Professor and Interim Chair
Medical College of Wisconsin
Department of Cell Biology, Neurobiology & Anatomy
8701 Watertown Plank Road
Milwaukee, WI 53226-0509
(414) 955-8459 | (414) 955-6517 (fax) | firstname.lastname@example.org
PhD, Washington University, St. Louis, 1975
Postdoctoral, Massachusetts Institute of Technology
Program in Cell and Developmental Biology
Dr. Lough is the Principal Investigator of two separate projects.
Efficiency & Maturation of Cardiomyocytes derived from Pluripotent Stem Cells
The ability to efficiently differentiate cardiomyocytes from pluripotent stem cells (PSCs) is required for cardiac disease modeling, drug testing and therapeutics. The ability of small MW inhibitors such as CHIR to modulate Wnt signaling has markedly advanced this field during the past 3-4 years. However, variables including imprecise adherence to protocol, lot-to-lot differences in CHIR efficacy, and cell-line differences – especially when investigating induced PSCs (iPSCs) – continue to generate vexing outcomes. Because CHIR-induced PSCs rapidly (within hours) and sequentially enter the pan-mesoderm and cardiomyogenic lineages, we have hypothesized that extracellular factors induced by CHIR must be precisely controlled to regulate intracellular signaling pathways governing the formation of pan-mesoderm and ultimately cardiomyogenic mesoderm. The rationale for this hypothesis is described in detail (Kim et al. 2015).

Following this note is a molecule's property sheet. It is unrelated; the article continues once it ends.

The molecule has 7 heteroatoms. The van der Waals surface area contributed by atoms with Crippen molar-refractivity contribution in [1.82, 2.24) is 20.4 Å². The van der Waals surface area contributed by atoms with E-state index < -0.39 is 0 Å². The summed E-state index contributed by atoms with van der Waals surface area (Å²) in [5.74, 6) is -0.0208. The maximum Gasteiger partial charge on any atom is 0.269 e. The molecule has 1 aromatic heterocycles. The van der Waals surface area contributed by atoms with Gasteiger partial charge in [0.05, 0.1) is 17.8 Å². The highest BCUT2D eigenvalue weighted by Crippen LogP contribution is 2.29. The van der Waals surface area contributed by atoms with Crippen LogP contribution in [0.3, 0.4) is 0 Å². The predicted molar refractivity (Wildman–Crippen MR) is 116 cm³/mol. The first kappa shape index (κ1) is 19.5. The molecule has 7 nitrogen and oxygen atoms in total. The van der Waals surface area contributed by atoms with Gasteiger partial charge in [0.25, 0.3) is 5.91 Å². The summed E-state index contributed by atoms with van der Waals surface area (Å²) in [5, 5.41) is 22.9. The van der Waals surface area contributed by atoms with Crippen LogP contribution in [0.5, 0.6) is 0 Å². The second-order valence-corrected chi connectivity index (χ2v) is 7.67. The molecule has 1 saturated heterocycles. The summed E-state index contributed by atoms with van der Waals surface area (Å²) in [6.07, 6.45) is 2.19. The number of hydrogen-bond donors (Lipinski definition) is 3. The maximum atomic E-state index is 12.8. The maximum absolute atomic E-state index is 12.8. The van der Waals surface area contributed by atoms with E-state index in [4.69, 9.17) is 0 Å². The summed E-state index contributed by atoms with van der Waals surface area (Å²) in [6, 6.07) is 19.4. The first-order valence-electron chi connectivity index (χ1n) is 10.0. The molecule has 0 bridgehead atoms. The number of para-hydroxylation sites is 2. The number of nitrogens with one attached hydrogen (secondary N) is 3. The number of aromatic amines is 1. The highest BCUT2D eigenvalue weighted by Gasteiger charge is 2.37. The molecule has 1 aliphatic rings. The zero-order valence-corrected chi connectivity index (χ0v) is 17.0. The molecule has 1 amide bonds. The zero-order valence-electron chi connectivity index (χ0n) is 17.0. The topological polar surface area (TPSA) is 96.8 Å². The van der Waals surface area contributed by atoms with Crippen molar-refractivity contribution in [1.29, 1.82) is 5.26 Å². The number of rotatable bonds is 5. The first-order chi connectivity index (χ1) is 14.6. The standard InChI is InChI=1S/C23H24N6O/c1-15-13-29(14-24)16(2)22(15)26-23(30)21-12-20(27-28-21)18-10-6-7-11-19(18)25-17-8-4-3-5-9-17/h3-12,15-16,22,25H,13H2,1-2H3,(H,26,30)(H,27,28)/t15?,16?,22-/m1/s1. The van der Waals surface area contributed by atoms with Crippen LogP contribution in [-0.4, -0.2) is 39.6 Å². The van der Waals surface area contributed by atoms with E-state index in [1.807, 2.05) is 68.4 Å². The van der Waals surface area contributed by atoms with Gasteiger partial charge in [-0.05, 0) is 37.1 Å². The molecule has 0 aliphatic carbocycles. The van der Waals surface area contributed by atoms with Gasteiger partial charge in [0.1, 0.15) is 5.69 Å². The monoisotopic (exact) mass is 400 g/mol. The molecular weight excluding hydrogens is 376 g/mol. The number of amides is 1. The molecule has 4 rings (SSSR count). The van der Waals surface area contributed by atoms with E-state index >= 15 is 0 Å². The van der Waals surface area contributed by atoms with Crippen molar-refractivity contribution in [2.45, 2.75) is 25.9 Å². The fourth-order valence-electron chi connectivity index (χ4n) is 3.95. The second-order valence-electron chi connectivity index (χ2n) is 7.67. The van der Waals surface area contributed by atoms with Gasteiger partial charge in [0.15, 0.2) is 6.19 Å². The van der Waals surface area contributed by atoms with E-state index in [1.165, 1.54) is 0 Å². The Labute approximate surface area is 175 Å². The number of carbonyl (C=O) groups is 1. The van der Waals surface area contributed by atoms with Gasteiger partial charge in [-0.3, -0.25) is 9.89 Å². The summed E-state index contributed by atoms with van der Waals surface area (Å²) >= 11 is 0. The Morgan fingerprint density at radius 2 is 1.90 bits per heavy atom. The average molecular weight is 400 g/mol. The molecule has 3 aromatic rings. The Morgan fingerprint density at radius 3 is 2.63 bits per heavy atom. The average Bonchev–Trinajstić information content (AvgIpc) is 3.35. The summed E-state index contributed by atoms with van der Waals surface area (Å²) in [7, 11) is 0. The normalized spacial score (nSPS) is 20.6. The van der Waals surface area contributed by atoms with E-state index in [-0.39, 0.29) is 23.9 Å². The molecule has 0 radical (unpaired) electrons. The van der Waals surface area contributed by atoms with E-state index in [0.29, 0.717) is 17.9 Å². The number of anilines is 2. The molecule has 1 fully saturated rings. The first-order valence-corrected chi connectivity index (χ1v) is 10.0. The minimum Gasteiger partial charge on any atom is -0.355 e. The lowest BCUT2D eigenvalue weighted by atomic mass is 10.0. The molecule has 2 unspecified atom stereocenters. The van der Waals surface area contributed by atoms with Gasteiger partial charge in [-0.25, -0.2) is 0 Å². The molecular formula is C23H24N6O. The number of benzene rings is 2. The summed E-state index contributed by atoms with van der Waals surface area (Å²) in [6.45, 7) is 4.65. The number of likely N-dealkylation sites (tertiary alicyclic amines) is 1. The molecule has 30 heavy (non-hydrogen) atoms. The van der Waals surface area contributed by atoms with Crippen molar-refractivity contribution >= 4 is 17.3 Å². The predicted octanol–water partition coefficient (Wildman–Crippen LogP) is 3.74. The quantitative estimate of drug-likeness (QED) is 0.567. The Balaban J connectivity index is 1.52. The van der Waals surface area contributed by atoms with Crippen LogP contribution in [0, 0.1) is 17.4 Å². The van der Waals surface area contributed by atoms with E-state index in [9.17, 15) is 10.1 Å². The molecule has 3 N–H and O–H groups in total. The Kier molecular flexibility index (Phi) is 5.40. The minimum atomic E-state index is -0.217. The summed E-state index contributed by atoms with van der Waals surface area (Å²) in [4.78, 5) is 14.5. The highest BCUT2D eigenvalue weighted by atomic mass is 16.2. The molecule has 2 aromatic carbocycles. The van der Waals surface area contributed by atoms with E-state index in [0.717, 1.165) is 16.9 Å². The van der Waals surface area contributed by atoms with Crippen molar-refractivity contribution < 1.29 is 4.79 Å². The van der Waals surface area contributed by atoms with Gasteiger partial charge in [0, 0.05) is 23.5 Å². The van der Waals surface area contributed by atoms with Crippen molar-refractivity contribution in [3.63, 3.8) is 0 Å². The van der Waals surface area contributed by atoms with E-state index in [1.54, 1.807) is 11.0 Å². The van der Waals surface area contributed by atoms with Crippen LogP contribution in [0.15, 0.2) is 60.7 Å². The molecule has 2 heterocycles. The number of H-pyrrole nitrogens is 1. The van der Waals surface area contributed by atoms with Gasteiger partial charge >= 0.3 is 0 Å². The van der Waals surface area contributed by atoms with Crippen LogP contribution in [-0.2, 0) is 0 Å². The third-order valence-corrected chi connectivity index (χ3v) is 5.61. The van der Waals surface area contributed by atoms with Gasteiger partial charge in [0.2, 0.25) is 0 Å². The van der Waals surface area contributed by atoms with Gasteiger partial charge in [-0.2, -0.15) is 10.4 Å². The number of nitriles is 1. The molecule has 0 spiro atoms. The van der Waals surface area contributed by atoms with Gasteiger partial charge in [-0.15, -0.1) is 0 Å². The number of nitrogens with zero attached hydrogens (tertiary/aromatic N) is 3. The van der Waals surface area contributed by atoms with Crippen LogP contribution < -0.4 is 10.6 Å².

Also, we are using iPSC-derived cardiomyocytes from patients to model an early-onset congenital heart disease – hypoplastic left heart syndrome (HLHS) – investigating whether mutant cardiomyocyte proteins are causative, and whether associated physiological defects can be pharmaceutically corrected.
Protection & Regeneration of Adult Myocardium
Dr. Lough’s second research area addresses whether Tip60 protein (Tat-interactive protein 60 kD), which is essential for embryonic development (Hu et al. 2009), suppresses the cell-cycle (Fisher et al. 2012) while promoting apoptosis in the adult myocardium. Because this suggests that reduction of Tip60 levels in the adult heart could minimize the effects of myocardial infarction, the laboratory has developed a mouse model wherein Tip60 can be conditionally depleted in cardiomyocytes. Using these mice, the hypothesis is being addressed that whereas Tip60 is necessary for telomere maintenance and survival in senescent adult CMs, its modest depletion or inactivation confers cardioprotection from ischemia.